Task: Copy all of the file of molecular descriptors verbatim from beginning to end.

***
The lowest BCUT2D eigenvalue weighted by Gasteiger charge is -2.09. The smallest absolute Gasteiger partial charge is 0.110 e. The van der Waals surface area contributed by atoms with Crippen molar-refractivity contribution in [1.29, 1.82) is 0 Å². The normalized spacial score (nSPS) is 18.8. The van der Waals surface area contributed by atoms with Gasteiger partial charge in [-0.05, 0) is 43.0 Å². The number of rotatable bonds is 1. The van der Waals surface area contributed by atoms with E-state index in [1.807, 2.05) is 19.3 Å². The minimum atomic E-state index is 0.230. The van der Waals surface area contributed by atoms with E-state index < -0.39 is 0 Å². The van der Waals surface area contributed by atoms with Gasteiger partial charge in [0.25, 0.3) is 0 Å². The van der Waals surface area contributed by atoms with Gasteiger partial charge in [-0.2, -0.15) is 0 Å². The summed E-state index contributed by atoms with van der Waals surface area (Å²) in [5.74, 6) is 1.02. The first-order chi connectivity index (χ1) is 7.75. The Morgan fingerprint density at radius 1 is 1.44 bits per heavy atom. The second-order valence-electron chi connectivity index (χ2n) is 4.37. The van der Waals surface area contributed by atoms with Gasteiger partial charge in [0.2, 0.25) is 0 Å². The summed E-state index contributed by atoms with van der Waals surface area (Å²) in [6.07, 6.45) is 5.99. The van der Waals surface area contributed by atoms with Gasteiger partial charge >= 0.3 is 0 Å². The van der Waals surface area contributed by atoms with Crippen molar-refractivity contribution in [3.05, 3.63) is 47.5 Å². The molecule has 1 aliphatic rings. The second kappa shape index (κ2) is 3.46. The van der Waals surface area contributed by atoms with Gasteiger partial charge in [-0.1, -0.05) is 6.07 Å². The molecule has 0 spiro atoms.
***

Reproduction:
The lowest BCUT2D eigenvalue weighted by Gasteiger charge is -2.09. The smallest absolute Gasteiger partial charge is 0.110 e. The van der Waals surface area contributed by atoms with Crippen molar-refractivity contribution in [1.29, 1.82) is 0 Å². The normalized spacial score (nSPS) is 18.8. The van der Waals surface area contributed by atoms with Gasteiger partial charge in [-0.05, 0) is 43.0 Å². The number of rotatable bonds is 1. The van der Waals surface area contributed by atoms with E-state index in [1.807, 2.05) is 19.3 Å². The minimum atomic E-state index is 0.230. The van der Waals surface area contributed by atoms with E-state index < -0.39 is 0 Å². The van der Waals surface area contributed by atoms with Gasteiger partial charge in [0.25, 0.3) is 0 Å². The van der Waals surface area contributed by atoms with Gasteiger partial charge in [-0.2, -0.15) is 0 Å². The summed E-state index contributed by atoms with van der Waals surface area (Å²) in [5.74, 6) is 1.02. The first-order chi connectivity index (χ1) is 7.75. The Morgan fingerprint density at radius 1 is 1.44 bits per heavy atom. The second-order valence-electron chi connectivity index (χ2n) is 4.37. The van der Waals surface area contributed by atoms with Gasteiger partial charge in [0.2, 0.25) is 0 Å². The summed E-state index contributed by atoms with van der Waals surface area (Å²) in [6.07, 6.45) is 5.99. The van der Waals surface area contributed by atoms with Gasteiger partial charge >= 0.3 is 0 Å². The van der Waals surface area contributed by atoms with Crippen molar-refractivity contribution in [3.05, 3.63) is 47.5 Å². The molecule has 1 aliphatic rings. The second kappa shape index (κ2) is 3.46. The van der Waals surface area contributed by atoms with Gasteiger partial charge in [-0.1, -0.05) is 6.07 Å². The molecule has 0 spiro atoms.